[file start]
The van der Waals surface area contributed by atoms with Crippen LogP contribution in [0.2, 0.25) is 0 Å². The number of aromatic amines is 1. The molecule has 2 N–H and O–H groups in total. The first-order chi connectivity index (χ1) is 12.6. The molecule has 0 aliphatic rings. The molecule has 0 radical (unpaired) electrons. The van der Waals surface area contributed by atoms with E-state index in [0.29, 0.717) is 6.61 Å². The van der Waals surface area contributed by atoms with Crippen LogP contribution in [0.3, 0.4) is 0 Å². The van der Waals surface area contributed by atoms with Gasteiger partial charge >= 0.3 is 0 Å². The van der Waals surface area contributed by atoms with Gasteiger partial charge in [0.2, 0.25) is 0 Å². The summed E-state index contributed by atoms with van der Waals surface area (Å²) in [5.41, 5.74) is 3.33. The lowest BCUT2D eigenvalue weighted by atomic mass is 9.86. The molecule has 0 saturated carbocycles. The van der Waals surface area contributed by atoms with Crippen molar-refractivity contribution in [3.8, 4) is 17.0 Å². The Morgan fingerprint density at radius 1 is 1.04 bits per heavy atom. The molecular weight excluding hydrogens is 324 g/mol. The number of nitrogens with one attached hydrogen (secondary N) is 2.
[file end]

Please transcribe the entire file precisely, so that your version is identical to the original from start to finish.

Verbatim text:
The van der Waals surface area contributed by atoms with Crippen LogP contribution in [0.2, 0.25) is 0 Å². The number of aromatic amines is 1. The molecule has 2 N–H and O–H groups in total. The first-order chi connectivity index (χ1) is 12.6. The molecule has 0 aliphatic rings. The molecule has 0 radical (unpaired) electrons. The van der Waals surface area contributed by atoms with E-state index in [0.29, 0.717) is 6.61 Å². The van der Waals surface area contributed by atoms with Crippen LogP contribution in [0.3, 0.4) is 0 Å². The van der Waals surface area contributed by atoms with Gasteiger partial charge >= 0.3 is 0 Å². The van der Waals surface area contributed by atoms with Gasteiger partial charge in [0.2, 0.25) is 0 Å². The summed E-state index contributed by atoms with van der Waals surface area (Å²) in [5.41, 5.74) is 3.33. The lowest BCUT2D eigenvalue weighted by atomic mass is 9.86. The molecule has 0 saturated carbocycles. The van der Waals surface area contributed by atoms with Crippen molar-refractivity contribution in [3.8, 4) is 17.0 Å². The Morgan fingerprint density at radius 1 is 1.04 bits per heavy atom. The molecular weight excluding hydrogens is 324 g/mol. The number of nitrogens with one attached hydrogen (secondary N) is 2.